The Pain and Potential of the Midlife Years

By Homaira Kabir | Updated April 3, 2024 | Reviewed by Hara Estroff Marano


It’s the death of the self we knew and a search for the self-in-waiting.



Some 2500 years ago, the Greek philosopher Heraclitus said the only constant in life is change. Fast forward to today’s chaotic and uncertain world and change is on steroids. Millions of us are in constant transition in some aspect of our lives.

For most of us, the midlife years are when many transitions happen all at once. Kids leave home, parents need caregiving, retirement begins, or careers start feeling purposeless. There’s an unraveling of our previous lives and the opportunity to redefine ourselves in whole new ways.


I don’t know about you, but I haven’t found the process of redefining as exciting as it was during that other major transition of life, coming of age. There was an energy, a natural optimism inherited from our hunter-gatherer ancestors. I see this in my young adults when they talk about their future plans. Sure, they wonder about what the world will be like in 20 years or the grim prospects for millennials. But still, they can leave those fears on the back burner and feel excited about the possibilities that life presents.

In midlife, the back burner becomes life, because life no longer extends indefinitely before us. Death—that thing that happened to other people—feels real and looms somewhere in the future. Our plans no longer have the open-ended nature they once did. It takes effort to not live in the rear-view mirror. And with that comes a certain longing, a nostalgia for what once was. However good our current lives may be, we still remember the past as the good old times and feel the sadness of not experiencing them again. Many goodbyes are no longer au revoirs. They’re adieus.


The past isn’t just bittersweet, though. For most of us, it also contains regrets of what could have been. Even our wisest choices were at the expense of other paths, and we feel the sadness of our unlived lives. If those choices were made because of lack or inadequacy, there’s also shame regarding what’s still unresolved in our lives. It all comes to the fore in midlife because life doesn’t reward us the way it used to. We live in a culture of ageism. The messages we receive about growing older tend to morph into a harsh inner critic; we’re hardest on ourselves when perhaps we need ourselves the most.

I recognize my resistance to admitting my slowly diminishing abilities and capacities. I don’t hear as well as I used to but avoid asking people to repeat themselves. I feel clumsy when I need to toggle between eyeglasses and pretend I can see what someone shows me from afar even though I have my reading glasses on. I feel this the most when I’m around my children. I look at us in the mirror and wonder when I started looking like my mother. I laugh along at their jokes even though I’m outdated by some of their humor. And sometimes I notice myself pushing my way into their conversations, trying to advise or add something of value.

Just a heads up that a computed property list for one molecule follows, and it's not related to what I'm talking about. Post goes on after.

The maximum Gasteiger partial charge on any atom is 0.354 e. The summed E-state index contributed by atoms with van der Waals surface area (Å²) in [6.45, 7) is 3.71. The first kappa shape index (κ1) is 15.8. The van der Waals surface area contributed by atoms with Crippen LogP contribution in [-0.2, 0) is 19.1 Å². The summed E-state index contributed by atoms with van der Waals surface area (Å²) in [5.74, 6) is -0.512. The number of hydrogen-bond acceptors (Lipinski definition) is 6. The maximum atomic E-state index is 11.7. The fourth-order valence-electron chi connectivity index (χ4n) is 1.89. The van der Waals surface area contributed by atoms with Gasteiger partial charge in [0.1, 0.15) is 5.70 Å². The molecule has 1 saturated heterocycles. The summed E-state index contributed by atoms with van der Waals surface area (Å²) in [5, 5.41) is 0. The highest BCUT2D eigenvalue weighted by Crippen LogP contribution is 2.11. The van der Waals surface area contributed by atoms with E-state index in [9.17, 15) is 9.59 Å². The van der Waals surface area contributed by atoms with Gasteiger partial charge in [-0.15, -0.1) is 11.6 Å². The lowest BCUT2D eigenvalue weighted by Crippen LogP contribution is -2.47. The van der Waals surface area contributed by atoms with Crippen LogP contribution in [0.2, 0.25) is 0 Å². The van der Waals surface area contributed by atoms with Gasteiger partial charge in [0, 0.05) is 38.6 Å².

It’s a crisis of insignificance. It’s finding a foothold in a world that tells me I’m no longer relevant.

As I go through this tunnel, I’ve begun to see the light at the end. It’s reminding me that I’ve entered the stage that we all long for as we go through life. The earlier stage was about redefining myself according to the world’s wishes, what Jungian analyst James Hollis described as the ego/world axis of identity.

This stage is about entering a new relationship with myself, to move toward the ego/self axis of identity. The questions and self-doubt are the humbling of an ego that placed itself at the center of the world. The pain is the angst of living in the gap between who I am and who I’ve become. Such constitutes the midlife crisis—a call to embrace the true self underneath the acquired personality and thus become who we were always meant to be.


If you relate, you may find this 4-part process helpful:


1. Allow

Welcome every emotion that comes up without judgment. Give each a seat in your inner home, as the Persian poet Rumi writes in The Guest House. Treat them with compassion so they don’t need to shout to make themselves heard.


2. Attune

Inquire what the emotions are asking of you. What are they reminding you of? What values, dreams, aspirations, or passions did you set aside to come back to later, suppress because you were told they were wrong or because they weren’t rewarded by the world?


3. Align

Who are you being called to become to honor these longings? What do you need to change to honor your longings in a way that’s right for your life at this time? What are your growth edges? What are the skills or capacities you’ll need to build?


4. Action

What’s the one action that will have the greatest impact on your life and help you live with integrity with yourself? Remember, change is a gradual process; trying to change everything at once never works in the long run. Small and steady does indeed win at life’s race.

For me, this has meant connecting to the need to untether myself from motherly responsibilities and learn to trust my parenting over the past couple of decades. It has meant uncovering the truth of the serenity prayer and experiencing the joy that comes from letting go of what I cannot change.

It has meant the freedom to tend to the life that I am ready to live through me.